Butterfly Conservation - saving butterflies, moths and our environment
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saving butterflies, moths and our environment
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Moths of the month: September 2008

This is a monthly series illustrating several characteristic moths to look out for in our area. Text and photos by Roy Leverton.

You can also view the other months by selecting the links at the bottom of this page.

   
Convolvulus Hawkmoth, Agrius convolvuli (photo by Roy Leverton)

Convolvulus Hawkmoth
Agrius convolvuli

Found here mainly in late summer and autumn.

May turn up anywhere, especially in gardens.

September offers the best chance to see this spectacular migrant. While not the rarity it once was, its huge size always attracts attention with many sightings coming from the general public.

Click on the image to enlarge it.


Red-green Carpet, Chloroclysta siterata (photo by Roy Leverton)

Red-green Carpet
Chloroclysta siterata

Flight period from September to October, then again in spring.

Inhabits woodland and scrub.

The sexes of this moth have very different lifespans. Mating takes place in Autumn, and all males then die. The female hibernates and does not begin to lay until well into the spring. Some survive into July, making this arguably our longest lived moth.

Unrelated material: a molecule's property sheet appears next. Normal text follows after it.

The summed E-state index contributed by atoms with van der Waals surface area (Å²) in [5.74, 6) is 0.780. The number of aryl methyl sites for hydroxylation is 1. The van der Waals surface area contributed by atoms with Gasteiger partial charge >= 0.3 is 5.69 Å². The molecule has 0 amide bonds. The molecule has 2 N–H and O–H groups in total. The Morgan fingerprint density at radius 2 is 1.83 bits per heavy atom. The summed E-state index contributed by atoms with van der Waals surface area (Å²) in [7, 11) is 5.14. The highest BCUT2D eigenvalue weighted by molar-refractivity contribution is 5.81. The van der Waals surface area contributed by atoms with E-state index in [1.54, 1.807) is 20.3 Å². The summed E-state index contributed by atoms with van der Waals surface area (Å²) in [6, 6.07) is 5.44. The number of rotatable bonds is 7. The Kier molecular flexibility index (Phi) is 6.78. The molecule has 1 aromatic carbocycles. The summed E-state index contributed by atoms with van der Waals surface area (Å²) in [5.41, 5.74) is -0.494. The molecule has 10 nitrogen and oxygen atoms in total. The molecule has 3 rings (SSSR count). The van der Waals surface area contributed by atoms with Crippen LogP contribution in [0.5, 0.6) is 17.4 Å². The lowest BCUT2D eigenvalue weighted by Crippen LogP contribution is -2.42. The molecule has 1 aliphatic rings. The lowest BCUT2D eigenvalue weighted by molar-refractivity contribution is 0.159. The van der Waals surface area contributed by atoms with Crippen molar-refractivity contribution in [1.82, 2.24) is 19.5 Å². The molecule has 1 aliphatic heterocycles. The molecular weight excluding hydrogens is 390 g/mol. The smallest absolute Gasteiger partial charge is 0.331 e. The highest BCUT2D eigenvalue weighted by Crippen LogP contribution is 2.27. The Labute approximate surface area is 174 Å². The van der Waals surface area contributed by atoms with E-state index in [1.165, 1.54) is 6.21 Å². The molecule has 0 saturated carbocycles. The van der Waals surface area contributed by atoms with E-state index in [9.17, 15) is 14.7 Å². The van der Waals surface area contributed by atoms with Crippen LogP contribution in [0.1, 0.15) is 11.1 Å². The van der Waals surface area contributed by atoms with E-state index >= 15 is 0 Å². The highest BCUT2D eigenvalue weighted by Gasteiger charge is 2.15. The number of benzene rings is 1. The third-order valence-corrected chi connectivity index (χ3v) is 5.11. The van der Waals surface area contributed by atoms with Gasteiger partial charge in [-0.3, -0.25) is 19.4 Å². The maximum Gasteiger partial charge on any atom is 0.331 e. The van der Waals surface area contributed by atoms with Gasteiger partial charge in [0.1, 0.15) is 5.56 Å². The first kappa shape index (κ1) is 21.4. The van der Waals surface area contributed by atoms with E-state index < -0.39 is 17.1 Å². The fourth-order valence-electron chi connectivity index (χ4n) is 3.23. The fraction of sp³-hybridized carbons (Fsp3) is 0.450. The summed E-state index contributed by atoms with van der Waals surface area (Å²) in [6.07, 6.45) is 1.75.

Click on the image to enlarge it.


Vapouer, Orgyia antiqua (photo by Roy Leverton)

Vapourer
Orgyia antiqua

Flight period in Highland late August into October.

May be found in woods, moorland and gardens.

Males fly actively on sunny days, often at treetop height, in search of mates. The sole activity of the flightless female is to cover the outside of her cocoon with eggs. The hairy caterpillars hatch in spring and are soon dispersed by wind and may end up almost anywhere.

Click on the image to enlarge it.


Centre-barred Sallow, Atethmia centrago (photo by Roy Leverton)

Centre-barred Sallow
Atethmia centrago

Flight period from late August to September.

Inhabits woodland, parkland.

This is perhaps the most colourful of the various "sallow moths", patterned like autumn leaves, though in fact it feeds on ash. With a Mediterranean / Atlantic coast distribution, it reaches its northernmost limit in our area.

Click on the image to enlarge it.


Herald, Scoliopteryx libatrix (photo by Roy Leverton)

Herald
Scoliopteryx libatrix

Flight period from September to October, then again in spring.

Found in woodland and sallow carr.

This colourful moth heralds the arrival of autumn proper, then of spring after passing the winter in hibernation. It prefers ripe berries to nectar, piercing them with its proboscis to suck the juice.

Click on the image to enlarge it.


View other months

January - February

March

April

October

November - December

2008: May | June | July | August | September

2009: May | June | July | August | September

2010: May | June | July | August | September

2011: May | June | July | August | September

2012: May | June | July | August | September

2013: May | June | July | August | September

2014: May | June | July | August | September

2015: May | June | July | August | September

2016: May | June | July | August | September

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